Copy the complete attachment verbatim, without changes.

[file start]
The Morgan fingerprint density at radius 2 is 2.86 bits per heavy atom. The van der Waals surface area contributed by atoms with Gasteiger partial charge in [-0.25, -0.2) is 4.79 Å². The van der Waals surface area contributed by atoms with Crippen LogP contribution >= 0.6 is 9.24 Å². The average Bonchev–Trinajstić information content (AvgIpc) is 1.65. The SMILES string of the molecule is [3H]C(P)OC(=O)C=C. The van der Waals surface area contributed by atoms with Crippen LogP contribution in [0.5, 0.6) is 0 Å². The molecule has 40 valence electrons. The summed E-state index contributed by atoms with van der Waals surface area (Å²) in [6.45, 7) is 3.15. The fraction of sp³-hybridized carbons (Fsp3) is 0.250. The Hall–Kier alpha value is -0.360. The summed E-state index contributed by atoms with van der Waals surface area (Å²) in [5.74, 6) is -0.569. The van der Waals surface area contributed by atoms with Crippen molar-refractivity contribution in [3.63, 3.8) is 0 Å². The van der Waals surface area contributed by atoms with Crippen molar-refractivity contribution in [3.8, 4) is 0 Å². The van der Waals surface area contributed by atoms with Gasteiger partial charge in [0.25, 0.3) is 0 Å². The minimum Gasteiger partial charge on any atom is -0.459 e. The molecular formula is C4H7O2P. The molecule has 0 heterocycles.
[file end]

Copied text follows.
The Morgan fingerprint density at radius 2 is 2.86 bits per heavy atom. The van der Waals surface area contributed by atoms with Gasteiger partial charge in [-0.25, -0.2) is 4.79 Å². The van der Waals surface area contributed by atoms with Crippen LogP contribution >= 0.6 is 9.24 Å². The average Bonchev–Trinajstić information content (AvgIpc) is 1.65. The SMILES string of the molecule is [3H]C(P)OC(=O)C=C. The van der Waals surface area contributed by atoms with Crippen LogP contribution in [0.5, 0.6) is 0 Å². The molecule has 40 valence electrons. The summed E-state index contributed by atoms with van der Waals surface area (Å²) in [6.45, 7) is 3.15. The fraction of sp³-hybridized carbons (Fsp3) is 0.250. The Hall–Kier alpha value is -0.360. The summed E-state index contributed by atoms with van der Waals surface area (Å²) in [5.74, 6) is -0.569. The van der Waals surface area contributed by atoms with Crippen molar-refractivity contribution in [3.63, 3.8) is 0 Å². The van der Waals surface area contributed by atoms with Crippen molar-refractivity contribution in [3.8, 4) is 0 Å². The van der Waals surface area contributed by atoms with Gasteiger partial charge in [0.25, 0.3) is 0 Å². The minimum Gasteiger partial charge on any atom is -0.459 e. The molecular formula is C4H7O2P. The molecule has 0 heterocycles.